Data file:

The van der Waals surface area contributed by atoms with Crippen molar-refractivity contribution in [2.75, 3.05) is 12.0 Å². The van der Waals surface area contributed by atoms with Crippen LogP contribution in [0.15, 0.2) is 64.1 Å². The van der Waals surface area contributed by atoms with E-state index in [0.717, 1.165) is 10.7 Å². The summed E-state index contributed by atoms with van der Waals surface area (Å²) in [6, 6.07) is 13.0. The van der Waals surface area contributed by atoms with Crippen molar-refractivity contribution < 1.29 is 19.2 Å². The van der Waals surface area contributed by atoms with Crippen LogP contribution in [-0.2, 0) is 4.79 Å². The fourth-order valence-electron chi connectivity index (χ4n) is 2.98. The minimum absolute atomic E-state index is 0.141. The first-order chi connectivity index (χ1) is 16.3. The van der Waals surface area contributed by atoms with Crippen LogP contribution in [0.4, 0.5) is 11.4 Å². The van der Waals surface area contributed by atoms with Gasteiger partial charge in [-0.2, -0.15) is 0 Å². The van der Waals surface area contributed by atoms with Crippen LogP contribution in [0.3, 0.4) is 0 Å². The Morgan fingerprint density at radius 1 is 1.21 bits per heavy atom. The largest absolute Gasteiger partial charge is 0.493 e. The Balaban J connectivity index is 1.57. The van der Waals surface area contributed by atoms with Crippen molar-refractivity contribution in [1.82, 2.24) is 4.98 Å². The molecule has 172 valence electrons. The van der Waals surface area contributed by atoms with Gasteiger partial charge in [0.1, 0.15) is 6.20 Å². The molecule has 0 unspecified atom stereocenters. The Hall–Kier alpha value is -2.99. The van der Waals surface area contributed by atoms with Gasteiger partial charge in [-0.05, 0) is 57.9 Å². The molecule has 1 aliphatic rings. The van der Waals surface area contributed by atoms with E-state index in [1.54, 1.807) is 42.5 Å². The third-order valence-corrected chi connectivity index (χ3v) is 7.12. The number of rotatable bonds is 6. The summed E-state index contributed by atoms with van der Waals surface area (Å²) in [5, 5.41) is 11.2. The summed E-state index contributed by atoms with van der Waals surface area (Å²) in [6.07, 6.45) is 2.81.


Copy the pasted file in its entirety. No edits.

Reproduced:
The van der Waals surface area contributed by atoms with Crippen molar-refractivity contribution in [2.75, 3.05) is 12.0 Å². The van der Waals surface area contributed by atoms with Crippen LogP contribution in [0.15, 0.2) is 64.1 Å². The van der Waals surface area contributed by atoms with E-state index in [0.717, 1.165) is 10.7 Å². The summed E-state index contributed by atoms with van der Waals surface area (Å²) in [6, 6.07) is 13.0. The van der Waals surface area contributed by atoms with Crippen molar-refractivity contribution < 1.29 is 19.2 Å². The van der Waals surface area contributed by atoms with Crippen LogP contribution in [-0.2, 0) is 4.79 Å². The fourth-order valence-electron chi connectivity index (χ4n) is 2.98. The minimum absolute atomic E-state index is 0.141. The first-order chi connectivity index (χ1) is 16.3. The van der Waals surface area contributed by atoms with Crippen LogP contribution in [0.4, 0.5) is 11.4 Å². The van der Waals surface area contributed by atoms with Gasteiger partial charge in [-0.2, -0.15) is 0 Å². The van der Waals surface area contributed by atoms with Crippen LogP contribution in [0.3, 0.4) is 0 Å². The Morgan fingerprint density at radius 1 is 1.21 bits per heavy atom. The largest absolute Gasteiger partial charge is 0.493 e. The Balaban J connectivity index is 1.57. The van der Waals surface area contributed by atoms with Crippen molar-refractivity contribution in [1.82, 2.24) is 4.98 Å². The molecule has 172 valence electrons. The van der Waals surface area contributed by atoms with Gasteiger partial charge in [0.1, 0.15) is 6.20 Å². The molecule has 0 unspecified atom stereocenters. The Hall–Kier alpha value is -2.99. The van der Waals surface area contributed by atoms with Gasteiger partial charge in [-0.05, 0) is 57.9 Å². The molecule has 1 aliphatic rings. The van der Waals surface area contributed by atoms with E-state index in [1.54, 1.807) is 42.5 Å². The third-order valence-corrected chi connectivity index (χ3v) is 7.12. The number of rotatable bonds is 6. The summed E-state index contributed by atoms with van der Waals surface area (Å²) in [5, 5.41) is 11.2. The summed E-state index contributed by atoms with van der Waals surface area (Å²) in [6.07, 6.45) is 2.81.